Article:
In accordance with one embodiment of the present invention, once the nucleus material is removed, a delivery device (e.g., a cannula or other catheter device) may be used to introduce bag structure 100 having a fixation component 130 (see FIG. 1 or 3) into the annulus cavity. In one embodiment, bag structure 100 may be stretched and/or compressed and then attached to the delivery device so that it may be delivered through an opening in the disc annulus into the disc nucleus region. For example, in one embodiment, bag structure 100 is compressed into a cannula or onto a catheter, and then delivered into the nucleus region using a balloon catheter delivery technique, or the like. After the bag structure 100 having a fixation component 130 is delivered into the nucleus region, it is released. In some embodiments, upon release, bag structure 100 will expand to substantially its uncompressed original shape.

In other embodiments, a balloon device (e.g., balloon catheter device) may be used to deploy bag structure 100 within the disc nucleus region. As one skilled in the art will appreciate, during a balloon catheter delivery procedure, a balloon catheter is used to place bag structure 100 within the disc nucleus, and then a balloon is inflated within the bag structure 100, causing the compressed bag structure to expand to its original or close to original shape. In one embodiment, bag structure 100 having a fixation component 130 may be deployed using a balloon catheter such that deploying the bag may position the fixation component of the bag near or in close proximity to the vertebral bodies. In another embodiment, deploying bag structure 100 having a fixation component 130 can position the fixation component in direct contact with the vertebral bodies. In one example, the fixation component 130 is coated by an agent such as a biological agent for example, calcitonin or the like. Once bag structure 100 is expanded, the balloon is deflated and then removed.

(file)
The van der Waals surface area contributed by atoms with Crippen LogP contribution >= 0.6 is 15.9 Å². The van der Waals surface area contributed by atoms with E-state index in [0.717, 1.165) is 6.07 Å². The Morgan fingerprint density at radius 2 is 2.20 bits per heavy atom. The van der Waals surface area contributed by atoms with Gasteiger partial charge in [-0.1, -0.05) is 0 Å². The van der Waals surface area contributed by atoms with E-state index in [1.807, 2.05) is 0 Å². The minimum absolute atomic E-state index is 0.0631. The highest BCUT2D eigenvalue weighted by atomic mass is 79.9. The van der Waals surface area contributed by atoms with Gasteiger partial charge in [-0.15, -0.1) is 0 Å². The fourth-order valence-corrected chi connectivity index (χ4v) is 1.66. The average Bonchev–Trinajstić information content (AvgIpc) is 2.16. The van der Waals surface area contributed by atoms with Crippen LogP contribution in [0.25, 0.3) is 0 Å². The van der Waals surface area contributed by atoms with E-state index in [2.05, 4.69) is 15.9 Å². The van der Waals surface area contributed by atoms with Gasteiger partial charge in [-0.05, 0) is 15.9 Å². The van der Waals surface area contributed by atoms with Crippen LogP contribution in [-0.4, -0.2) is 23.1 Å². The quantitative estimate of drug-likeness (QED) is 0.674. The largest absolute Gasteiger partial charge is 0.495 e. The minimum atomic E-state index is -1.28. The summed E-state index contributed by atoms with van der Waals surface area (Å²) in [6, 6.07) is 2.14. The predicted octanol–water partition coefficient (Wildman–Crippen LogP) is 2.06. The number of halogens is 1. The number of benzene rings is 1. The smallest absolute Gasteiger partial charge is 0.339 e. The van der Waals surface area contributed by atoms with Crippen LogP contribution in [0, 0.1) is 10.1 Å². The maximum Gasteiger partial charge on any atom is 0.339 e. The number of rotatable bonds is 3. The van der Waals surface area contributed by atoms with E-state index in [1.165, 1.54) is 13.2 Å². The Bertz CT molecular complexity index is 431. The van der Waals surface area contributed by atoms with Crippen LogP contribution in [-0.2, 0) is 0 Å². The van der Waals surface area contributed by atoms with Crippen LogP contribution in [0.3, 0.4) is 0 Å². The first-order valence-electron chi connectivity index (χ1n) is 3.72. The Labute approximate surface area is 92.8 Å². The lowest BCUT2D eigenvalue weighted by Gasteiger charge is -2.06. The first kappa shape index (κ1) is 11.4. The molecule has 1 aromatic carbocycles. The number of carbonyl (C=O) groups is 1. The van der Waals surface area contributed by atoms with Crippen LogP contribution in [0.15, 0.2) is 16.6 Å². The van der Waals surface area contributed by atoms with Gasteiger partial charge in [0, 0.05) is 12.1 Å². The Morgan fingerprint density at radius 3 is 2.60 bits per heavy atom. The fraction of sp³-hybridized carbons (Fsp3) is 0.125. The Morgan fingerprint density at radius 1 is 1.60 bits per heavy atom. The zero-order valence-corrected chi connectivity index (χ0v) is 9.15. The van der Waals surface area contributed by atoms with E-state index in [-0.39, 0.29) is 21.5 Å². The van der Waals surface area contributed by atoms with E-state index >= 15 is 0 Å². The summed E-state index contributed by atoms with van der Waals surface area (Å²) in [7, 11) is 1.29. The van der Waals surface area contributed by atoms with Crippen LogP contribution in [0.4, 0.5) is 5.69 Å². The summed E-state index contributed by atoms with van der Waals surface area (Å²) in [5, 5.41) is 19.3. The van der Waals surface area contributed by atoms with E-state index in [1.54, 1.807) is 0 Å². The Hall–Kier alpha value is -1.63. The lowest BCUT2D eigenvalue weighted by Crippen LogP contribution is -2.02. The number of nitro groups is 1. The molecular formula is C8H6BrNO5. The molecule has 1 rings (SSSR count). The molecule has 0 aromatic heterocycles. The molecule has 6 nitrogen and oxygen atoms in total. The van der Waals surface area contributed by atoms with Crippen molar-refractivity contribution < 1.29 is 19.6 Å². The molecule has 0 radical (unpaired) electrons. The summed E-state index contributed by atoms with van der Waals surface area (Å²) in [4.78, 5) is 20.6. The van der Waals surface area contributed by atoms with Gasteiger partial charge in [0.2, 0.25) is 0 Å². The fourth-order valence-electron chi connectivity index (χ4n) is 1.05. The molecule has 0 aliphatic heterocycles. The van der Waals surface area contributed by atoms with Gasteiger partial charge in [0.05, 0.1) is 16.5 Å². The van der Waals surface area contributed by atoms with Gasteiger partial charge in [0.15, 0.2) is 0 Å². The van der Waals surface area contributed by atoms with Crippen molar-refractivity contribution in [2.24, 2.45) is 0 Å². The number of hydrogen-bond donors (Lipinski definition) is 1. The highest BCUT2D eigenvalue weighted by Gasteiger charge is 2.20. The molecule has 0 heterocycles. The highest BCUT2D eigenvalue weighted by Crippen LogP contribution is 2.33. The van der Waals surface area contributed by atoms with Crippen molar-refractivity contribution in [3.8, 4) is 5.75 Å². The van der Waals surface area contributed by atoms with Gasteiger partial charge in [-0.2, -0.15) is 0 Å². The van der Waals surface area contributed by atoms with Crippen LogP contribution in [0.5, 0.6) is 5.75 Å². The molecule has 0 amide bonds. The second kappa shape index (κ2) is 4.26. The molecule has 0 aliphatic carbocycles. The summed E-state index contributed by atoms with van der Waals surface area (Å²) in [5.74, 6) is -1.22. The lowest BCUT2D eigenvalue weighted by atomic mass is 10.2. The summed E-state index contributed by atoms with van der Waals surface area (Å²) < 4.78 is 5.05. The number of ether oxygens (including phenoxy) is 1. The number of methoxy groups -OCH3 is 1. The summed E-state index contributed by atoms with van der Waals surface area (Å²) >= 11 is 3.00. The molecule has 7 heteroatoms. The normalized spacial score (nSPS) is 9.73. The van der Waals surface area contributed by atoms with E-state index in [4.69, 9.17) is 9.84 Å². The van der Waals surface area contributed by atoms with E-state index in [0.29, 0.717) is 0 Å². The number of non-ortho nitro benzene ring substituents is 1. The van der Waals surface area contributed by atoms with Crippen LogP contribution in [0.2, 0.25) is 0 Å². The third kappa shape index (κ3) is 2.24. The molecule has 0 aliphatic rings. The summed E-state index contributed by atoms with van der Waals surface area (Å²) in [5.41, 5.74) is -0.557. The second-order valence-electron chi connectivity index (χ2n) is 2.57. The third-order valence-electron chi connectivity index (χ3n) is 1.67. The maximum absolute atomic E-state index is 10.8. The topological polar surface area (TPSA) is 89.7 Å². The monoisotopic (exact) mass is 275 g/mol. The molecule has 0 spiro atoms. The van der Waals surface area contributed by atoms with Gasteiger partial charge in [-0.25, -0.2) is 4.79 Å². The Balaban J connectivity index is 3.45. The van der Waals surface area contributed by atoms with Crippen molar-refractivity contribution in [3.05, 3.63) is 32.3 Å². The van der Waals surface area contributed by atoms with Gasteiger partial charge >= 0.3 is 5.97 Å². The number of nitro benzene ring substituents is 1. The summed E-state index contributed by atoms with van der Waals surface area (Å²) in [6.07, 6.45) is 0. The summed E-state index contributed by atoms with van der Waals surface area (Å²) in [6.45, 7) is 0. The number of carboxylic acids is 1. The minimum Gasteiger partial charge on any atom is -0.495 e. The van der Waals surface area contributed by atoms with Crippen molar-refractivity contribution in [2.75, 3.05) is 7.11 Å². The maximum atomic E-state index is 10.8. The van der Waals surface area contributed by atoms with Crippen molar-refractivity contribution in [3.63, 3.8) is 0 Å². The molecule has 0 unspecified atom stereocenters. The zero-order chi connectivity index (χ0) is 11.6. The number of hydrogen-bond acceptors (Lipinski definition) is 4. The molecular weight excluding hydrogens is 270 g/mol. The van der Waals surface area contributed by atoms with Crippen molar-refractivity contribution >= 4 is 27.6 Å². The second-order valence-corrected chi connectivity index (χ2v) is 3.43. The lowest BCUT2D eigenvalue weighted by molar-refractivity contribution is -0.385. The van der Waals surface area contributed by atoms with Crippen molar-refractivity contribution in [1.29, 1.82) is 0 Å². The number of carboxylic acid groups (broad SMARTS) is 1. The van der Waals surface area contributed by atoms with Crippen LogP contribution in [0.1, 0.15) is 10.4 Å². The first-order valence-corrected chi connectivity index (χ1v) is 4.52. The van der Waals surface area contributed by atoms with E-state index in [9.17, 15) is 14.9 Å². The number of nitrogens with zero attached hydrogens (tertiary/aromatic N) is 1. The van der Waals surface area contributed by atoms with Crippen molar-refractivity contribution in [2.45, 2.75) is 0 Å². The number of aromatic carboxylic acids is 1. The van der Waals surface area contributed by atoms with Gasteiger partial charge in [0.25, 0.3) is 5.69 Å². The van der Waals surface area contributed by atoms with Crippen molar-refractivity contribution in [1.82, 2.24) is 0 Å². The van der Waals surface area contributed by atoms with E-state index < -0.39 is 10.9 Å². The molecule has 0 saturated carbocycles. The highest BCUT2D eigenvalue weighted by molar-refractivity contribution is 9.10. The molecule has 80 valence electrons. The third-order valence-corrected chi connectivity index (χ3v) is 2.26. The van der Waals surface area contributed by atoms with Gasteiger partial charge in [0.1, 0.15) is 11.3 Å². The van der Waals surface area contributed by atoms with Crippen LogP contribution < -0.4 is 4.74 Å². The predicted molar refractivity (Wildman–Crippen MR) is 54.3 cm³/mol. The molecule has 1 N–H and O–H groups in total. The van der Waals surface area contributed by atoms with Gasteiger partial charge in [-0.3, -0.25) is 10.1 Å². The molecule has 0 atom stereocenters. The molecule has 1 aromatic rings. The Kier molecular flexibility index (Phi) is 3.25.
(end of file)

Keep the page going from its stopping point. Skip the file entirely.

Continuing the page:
In some embodiments, an interior implant material and/or structure may be placed into a cavity 280 of any bag structure (see FIGS. 1-4) such as bag structure 100 through the opening 120 so that the combination of bag structure 100 and interior implant material 410 provide a resilient disc nucleus prosthesis 400. In some embodiments, interior implant material or structure 410 conforms to at least a portion of the interior cavity 280 of bag structure 100, thus providing additional spinal support within the intervertebral space. In accordance with some embodiments of the invention, interior implant material or device 410 may be, for example, a hydrogel implant, a spiral implant, a biological implant, a hydratable material, the implant structure discussed below, or any other suitable disc implant material or device. In one embodiment, the interior implant material and/or device may be, for example, a sinusoidal-shaped structural device disclosed in U.S. patent application Ser. No. 11/201,837, which is incorporated herein by reference in its entirety. Further, in other embodiments, the sinusoidal-shaped structural device discussed below may be implanted or positioned within bag structure 100. Alternatively, bag structure 100 outer body may be coated with an agent such as a polymer (e.g. polyurethane) to reduce leakage of an interior implant introduced to bag structure 100. The implantation of this device in a bag structure will be discussed in more detail below.

In yet another embodiment of the present invention, an interior implant structure may include a structure capable of being fed into an opening in the bag structure such that the bag cavity may be fed the interior implant until the bag cavity is substantially filled. Then, the remaining interior implant structure is severed from the implanted portion. Then, the bag opening may be sealed to reduce escape of the interior implant.

Different delivery devices and/or methods may be used to insert the interior implant into the bag structure, and the delivery devices and/or methods used may differ depending on the type of implant material or structure used. After the interior implant material and/or structure is placed within bag structure 100, opening 120 of bag structure 100 then may be sealed or closed, thus reducing extrusion of interior implant material and/or structure from within a bag structure. As one skilled in the art will appreciate, any sealing or closing process and/or device may be used to seal the bag structure, such as suturing, clamping, tying, using a single directional opening valve or the like.